This is an excerpt from 'Islam as a Moral and Political Ideal', lecture delivered by Iqbal at the anniversary of Anjuman Himayat-i-Islam, Lahore, in April 1909.
The truth is that Islam is essentially a religion of peace. All forms of political and social disturbance are condemned by the Quran in the most uncompromising terms. I quote a few verses from the Quran:
- “Eat and drink from what God has given you and run not on the face of the earth in the matter of rebels.”
- “And disturb not the peace of the earth after it has been reformed; this is good for you if you are believers.”
- “And do good to others as God has done good to thee, and seek not the violation of peace in the earth, for God does not love those who break the peace. That is the home in the next world which we build for those who do not mean rebellion and disturbance in the earth, and the end is for those who fear God.”
- “Those who rebelled in cities and enhanced disorder in them, God visited them with His whip of punishment.”
One sees from these verses how severely all forms of political and social disorder are denounced by the Quran. But the Quran is not satisfied with mere denunciation of the evil of fesad. It goes to the very root of this evil. We know that both in ancient and modern times, secret meetings have been a constant source of political and social unrest. Here is what the Quran says about such conferences: “O believers, if you converse secretly that is to say, hold secret conference, converse not for purpose of sin and rebellion”. The ideal of Islam is to secure social peace at any cost. All methods of violent change in society are condemned in the most unmistakable language. Tartushi - a Muslim lawyer of Spain - is quite true to the spirit of Islam when he says: “Forty years of tyranny are better than one hour of anarchy”.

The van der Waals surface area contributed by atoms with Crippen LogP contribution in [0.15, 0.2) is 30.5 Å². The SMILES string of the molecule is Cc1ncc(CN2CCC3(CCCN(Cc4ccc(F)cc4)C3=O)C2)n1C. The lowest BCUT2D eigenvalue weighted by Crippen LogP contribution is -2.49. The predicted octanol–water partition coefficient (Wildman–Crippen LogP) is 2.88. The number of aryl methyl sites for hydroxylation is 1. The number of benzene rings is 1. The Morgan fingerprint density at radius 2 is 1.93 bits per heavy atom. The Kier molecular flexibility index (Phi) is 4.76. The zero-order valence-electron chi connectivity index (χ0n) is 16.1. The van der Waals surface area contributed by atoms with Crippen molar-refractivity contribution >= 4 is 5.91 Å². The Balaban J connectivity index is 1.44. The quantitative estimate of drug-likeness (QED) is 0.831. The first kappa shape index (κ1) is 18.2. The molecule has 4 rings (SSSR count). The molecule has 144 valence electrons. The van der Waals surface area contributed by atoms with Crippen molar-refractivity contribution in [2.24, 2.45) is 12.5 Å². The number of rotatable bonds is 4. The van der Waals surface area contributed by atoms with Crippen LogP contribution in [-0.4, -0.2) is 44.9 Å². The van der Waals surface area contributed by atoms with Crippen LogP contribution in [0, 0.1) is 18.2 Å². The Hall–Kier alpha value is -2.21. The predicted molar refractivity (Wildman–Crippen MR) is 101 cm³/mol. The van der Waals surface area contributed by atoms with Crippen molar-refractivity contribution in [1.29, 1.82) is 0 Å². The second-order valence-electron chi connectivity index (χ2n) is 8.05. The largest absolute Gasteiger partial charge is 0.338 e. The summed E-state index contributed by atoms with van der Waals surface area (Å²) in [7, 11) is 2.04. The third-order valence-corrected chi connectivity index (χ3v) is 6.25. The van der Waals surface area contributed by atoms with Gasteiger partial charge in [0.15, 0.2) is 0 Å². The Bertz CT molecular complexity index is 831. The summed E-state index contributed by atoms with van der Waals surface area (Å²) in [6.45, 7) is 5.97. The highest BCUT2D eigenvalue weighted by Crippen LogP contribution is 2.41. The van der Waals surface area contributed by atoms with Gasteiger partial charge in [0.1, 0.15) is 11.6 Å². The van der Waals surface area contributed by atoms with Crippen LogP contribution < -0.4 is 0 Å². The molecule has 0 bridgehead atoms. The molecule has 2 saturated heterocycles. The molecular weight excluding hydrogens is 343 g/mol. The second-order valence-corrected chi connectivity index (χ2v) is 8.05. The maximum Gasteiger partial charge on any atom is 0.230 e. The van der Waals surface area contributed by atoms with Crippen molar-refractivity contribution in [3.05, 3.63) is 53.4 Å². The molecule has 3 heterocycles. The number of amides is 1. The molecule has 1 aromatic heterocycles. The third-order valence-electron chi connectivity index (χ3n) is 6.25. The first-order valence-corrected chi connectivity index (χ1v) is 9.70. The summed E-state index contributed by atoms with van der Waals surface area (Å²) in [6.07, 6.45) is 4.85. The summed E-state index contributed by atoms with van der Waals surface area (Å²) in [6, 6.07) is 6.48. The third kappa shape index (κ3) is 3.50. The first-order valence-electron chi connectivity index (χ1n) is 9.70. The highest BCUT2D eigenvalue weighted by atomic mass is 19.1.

“Listen to him and obey him, even if a negro slave is appointed to rule over you." Muslim mentions another important tradition of the Prophet on the authority of Arfaja, who says: “I heard the Prophet of God say, when you have agreed to follow one man then if another man comes forward intending to break your stick (weaken your strength) or to make you disperse in disunion, kill him”.
Those among us who make it their business to differ from the general body of Musalmans in political views ought to read this tradition carefully, and if they have any respect for the words of the Prophet, it is their duty to dissuade themselves from this mean traffic in political opinion which, though perhaps it brings a little personal gain to them, is exceedingly harmful to the interests of the community. My object, in citing these verses and traditions is to educate political opinion on strictly Islamic lines.